This guy insists on following me around trying to scare away the fish. Actually, this is my friend, Frank “Muskie” Maus fishing for muskies.

Prior to eleven o’clock I would catch a Freshwater Drum or a Sheepshead. Between the first catfish and Drum I would lose another big fish due to line breakage. Another catfish in the twenty-inch range came to the surface just prior to throwing the hook. I missed a few strong bites, too.

One of the Cats.

Freshwater Drum

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Not a wildflower.

The Teasel is beginning to bloom.

The humidity was up, but the moisture content in the air is supposed to drop later today. I dressed for the early weather-related timeframe. I had my tick-resistant clothing, rubber boots for the dew-laden grass and a light flannel short to help thwart any insect issues.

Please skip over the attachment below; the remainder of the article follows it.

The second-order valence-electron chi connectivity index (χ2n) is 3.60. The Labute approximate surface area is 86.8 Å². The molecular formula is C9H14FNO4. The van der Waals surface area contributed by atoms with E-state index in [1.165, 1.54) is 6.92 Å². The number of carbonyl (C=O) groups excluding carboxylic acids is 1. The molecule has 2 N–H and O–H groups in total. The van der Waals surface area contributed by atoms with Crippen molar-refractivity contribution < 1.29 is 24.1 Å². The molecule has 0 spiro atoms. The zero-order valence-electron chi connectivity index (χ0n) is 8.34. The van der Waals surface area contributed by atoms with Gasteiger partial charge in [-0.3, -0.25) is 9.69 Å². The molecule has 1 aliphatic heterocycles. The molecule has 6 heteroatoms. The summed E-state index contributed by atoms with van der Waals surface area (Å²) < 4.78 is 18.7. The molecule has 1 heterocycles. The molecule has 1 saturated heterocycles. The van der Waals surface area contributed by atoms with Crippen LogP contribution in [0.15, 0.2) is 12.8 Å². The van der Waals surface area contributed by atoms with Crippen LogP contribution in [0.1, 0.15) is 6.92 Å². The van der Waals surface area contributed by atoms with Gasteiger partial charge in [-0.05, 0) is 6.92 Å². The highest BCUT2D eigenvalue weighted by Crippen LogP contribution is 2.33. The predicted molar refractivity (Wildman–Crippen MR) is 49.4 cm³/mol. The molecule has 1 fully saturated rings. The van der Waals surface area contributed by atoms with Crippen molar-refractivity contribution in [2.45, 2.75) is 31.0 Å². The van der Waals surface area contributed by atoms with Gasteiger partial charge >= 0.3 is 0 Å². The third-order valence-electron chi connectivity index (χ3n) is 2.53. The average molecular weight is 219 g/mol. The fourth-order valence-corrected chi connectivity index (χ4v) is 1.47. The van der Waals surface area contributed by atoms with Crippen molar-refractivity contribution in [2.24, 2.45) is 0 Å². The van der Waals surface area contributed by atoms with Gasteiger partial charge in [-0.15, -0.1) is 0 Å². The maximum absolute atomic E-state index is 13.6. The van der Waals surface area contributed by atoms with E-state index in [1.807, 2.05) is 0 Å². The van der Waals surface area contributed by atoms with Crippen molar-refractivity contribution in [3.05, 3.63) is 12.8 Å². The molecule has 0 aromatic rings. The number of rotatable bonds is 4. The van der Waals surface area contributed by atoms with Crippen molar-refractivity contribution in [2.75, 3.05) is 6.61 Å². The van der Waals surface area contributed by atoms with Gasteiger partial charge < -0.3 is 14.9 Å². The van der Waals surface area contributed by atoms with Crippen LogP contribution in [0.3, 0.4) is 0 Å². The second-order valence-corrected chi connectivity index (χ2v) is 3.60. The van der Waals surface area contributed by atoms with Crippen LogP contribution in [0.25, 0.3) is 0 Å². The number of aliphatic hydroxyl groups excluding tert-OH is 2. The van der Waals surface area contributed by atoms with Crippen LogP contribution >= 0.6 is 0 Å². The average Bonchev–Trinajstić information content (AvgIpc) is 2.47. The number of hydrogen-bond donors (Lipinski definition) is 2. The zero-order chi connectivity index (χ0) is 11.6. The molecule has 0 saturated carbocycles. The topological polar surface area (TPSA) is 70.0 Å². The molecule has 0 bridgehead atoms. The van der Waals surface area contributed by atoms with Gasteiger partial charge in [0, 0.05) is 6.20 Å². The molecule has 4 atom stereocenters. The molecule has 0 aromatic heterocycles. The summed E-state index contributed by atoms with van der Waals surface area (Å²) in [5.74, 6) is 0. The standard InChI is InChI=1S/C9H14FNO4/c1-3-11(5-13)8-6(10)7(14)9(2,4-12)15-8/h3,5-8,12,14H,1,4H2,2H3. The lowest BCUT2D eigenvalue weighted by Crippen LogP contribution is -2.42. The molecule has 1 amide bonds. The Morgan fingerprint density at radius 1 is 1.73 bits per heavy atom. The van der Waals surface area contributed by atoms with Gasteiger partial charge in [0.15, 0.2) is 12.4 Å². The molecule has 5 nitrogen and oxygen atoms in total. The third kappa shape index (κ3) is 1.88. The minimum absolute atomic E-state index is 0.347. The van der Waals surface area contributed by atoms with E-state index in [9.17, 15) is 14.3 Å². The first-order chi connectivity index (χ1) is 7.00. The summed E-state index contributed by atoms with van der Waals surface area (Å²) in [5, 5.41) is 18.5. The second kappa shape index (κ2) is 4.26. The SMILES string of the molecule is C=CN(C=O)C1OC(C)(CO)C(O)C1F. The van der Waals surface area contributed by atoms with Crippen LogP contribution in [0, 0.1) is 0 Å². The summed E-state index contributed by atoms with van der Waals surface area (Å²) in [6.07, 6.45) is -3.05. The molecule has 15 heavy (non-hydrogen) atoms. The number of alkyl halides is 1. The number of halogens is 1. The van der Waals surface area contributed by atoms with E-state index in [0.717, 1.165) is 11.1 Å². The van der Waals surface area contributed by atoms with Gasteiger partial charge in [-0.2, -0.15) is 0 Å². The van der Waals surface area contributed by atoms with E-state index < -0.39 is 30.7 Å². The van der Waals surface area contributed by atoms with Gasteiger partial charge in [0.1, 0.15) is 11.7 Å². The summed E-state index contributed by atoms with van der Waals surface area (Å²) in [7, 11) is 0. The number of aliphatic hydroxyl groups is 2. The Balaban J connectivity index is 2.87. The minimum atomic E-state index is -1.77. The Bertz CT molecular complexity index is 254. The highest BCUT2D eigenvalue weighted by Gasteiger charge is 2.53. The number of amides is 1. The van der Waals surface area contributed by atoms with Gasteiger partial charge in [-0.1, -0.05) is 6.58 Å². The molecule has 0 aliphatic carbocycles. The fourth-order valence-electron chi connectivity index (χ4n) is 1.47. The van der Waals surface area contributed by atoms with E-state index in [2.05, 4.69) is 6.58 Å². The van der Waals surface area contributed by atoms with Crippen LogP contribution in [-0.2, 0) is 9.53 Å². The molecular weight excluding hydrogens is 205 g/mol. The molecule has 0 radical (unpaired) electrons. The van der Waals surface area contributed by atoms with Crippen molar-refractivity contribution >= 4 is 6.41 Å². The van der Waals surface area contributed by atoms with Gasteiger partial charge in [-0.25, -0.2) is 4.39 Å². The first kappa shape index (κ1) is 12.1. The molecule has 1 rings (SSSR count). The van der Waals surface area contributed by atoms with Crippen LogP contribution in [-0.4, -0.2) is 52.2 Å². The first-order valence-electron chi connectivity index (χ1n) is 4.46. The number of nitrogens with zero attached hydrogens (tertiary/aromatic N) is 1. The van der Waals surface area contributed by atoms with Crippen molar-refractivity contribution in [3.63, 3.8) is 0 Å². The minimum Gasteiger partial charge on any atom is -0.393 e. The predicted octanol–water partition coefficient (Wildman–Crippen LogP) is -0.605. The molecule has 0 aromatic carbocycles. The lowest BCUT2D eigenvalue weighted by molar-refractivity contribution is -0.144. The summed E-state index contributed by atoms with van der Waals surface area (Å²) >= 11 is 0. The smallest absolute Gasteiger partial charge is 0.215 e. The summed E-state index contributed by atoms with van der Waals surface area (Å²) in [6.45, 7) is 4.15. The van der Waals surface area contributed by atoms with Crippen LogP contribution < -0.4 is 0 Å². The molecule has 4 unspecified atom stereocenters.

I always find wildflower stages interesting. I believe every two-weeks one will observe the next stage of wildflower blooms. They come and go rather fast. There were a lot of blue-colored species showing off their vibrant color during this morning’s adventure.

I would see three doe this morning, but only managed photos of one in the creek. I saw seven turkeys, including only one poult, at three different areas. The lack of poult visuals is concerning.

Blue Vervain

Downy Skullcap

Crane Fly

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Quiet Time Gospel

Quiet Time Gospel

The CD cover shown above featured within this blog site entry is called, “Quiet Time Gospel.” This selection of sixteen gospel/ traditional hymn songs came about through an interesting discussion.